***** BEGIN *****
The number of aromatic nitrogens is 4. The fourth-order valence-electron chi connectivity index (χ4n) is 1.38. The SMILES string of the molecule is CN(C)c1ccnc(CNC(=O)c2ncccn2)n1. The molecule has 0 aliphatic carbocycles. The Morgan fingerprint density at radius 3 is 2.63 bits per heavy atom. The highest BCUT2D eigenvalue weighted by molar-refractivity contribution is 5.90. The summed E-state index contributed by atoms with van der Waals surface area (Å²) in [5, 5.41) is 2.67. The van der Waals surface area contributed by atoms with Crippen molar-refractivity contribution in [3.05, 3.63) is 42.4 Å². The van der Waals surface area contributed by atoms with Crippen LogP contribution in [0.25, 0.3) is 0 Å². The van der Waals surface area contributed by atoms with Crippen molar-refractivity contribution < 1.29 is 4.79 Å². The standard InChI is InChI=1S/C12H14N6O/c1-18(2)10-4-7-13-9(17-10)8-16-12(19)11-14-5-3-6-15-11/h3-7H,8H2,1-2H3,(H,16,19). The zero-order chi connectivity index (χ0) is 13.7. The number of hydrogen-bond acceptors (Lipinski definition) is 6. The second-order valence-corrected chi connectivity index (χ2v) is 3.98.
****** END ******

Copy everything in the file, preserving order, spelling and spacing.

The number of aromatic nitrogens is 4. The fourth-order valence-electron chi connectivity index (χ4n) is 1.38. The SMILES string of the molecule is CN(C)c1ccnc(CNC(=O)c2ncccn2)n1. The molecule has 0 aliphatic carbocycles. The Morgan fingerprint density at radius 3 is 2.63 bits per heavy atom. The highest BCUT2D eigenvalue weighted by molar-refractivity contribution is 5.90. The summed E-state index contributed by atoms with van der Waals surface area (Å²) in [5, 5.41) is 2.67. The van der Waals surface area contributed by atoms with Crippen molar-refractivity contribution in [3.05, 3.63) is 42.4 Å². The van der Waals surface area contributed by atoms with Crippen LogP contribution in [0.25, 0.3) is 0 Å². The van der Waals surface area contributed by atoms with Crippen molar-refractivity contribution < 1.29 is 4.79 Å². The standard InChI is InChI=1S/C12H14N6O/c1-18(2)10-4-7-13-9(17-10)8-16-12(19)11-14-5-3-6-15-11/h3-7H,8H2,1-2H3,(H,16,19). The zero-order chi connectivity index (χ0) is 13.7. The number of hydrogen-bond acceptors (Lipinski definition) is 6. The second-order valence-corrected chi connectivity index (χ2v) is 3.98.